Transmission over millimeter wave (mmWave) frequency bands is being adopted in fifth generation (5G) wireless communications. Even though the sub-6 GHz frequency bands continue to dominate deployments due to their better ability to penetrate and provide in-building coverage, the handover between mmWave and sub-6 GHz frequency bands is nonetheless inevitable to support higher data rates. The cost of a handover is a reduction in data rate, which 5G promises to increase.
Moving to a millimeter wave (mmWave) spectrum in range of 30-300 GHz enables the utilization of multi-gigahertz bandwidth and offers an order of magnitude increase in achievable rate. The small wavelength allows a large number of antennas to be packed into transceivers with very small antenna spacing. Leveraging the large antenna arrays, mmWave systems can manipulate directional beamforming to produce high beamforming gain, which helps overcome large free-space pathloss of mmWave signals.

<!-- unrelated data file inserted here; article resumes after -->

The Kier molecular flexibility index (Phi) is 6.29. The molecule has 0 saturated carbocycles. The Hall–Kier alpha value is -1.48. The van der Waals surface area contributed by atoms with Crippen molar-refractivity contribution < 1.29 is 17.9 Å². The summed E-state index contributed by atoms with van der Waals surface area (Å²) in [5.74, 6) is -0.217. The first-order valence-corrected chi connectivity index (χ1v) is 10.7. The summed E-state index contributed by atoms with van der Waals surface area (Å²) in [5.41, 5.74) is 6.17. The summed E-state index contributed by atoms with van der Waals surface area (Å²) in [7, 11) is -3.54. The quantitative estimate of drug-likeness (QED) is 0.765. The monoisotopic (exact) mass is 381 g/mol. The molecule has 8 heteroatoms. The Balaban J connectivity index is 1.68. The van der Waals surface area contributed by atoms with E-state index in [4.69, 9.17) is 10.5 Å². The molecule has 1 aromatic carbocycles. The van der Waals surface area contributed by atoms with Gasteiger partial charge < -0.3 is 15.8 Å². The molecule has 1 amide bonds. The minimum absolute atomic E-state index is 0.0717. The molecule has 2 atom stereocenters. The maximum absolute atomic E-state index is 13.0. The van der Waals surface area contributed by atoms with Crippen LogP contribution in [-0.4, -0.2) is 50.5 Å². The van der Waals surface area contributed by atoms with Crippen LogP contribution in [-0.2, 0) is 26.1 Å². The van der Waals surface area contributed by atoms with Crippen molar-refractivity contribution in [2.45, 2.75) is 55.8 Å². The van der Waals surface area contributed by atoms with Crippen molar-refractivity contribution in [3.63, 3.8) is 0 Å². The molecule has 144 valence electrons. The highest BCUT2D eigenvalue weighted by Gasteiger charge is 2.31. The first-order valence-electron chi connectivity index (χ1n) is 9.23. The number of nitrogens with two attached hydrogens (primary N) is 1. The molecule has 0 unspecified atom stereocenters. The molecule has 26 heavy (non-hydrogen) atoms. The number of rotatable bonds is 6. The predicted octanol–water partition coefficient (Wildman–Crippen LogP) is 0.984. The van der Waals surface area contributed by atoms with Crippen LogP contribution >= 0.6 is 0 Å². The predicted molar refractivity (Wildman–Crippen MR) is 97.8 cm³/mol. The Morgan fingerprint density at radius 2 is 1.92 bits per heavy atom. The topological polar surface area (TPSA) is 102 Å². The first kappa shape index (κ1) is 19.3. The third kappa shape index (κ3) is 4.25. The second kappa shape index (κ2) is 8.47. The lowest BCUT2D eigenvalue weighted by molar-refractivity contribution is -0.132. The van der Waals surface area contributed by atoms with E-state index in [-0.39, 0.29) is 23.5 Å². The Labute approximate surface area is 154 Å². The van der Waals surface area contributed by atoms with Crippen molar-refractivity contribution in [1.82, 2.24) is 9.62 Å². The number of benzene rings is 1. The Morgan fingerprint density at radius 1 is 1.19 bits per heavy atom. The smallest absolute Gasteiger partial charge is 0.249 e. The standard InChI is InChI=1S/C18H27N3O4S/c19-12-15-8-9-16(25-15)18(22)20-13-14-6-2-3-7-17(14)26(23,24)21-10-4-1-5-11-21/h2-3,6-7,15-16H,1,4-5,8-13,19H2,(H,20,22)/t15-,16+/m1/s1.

As mobile wireless communications progress, the Federal Communications Commission (FCC) is exploring technologies that could lead to the emergence of a new generation of millimeter wave (mmWave) wireless spectrum by the year 2020. Before mmWave carrier frequencies can be applied to cellular networks, spectrum allocations and regulatory frameworks must be determined.
In recognition of his outstanding performance as a summer intern, Qualcomm awarded WNCG Ph.D. student Tianyang Bai the Roberto Padovani Fellowship.
The fellowship was created in 2008 to recognize Qualcomm’s corporate research and development interns who demonstrate superior technical performance during their summer internship. Roberto Padovani was Qualcomm’s chief technology officer for nearly 10 years and was a leading innovator for the company.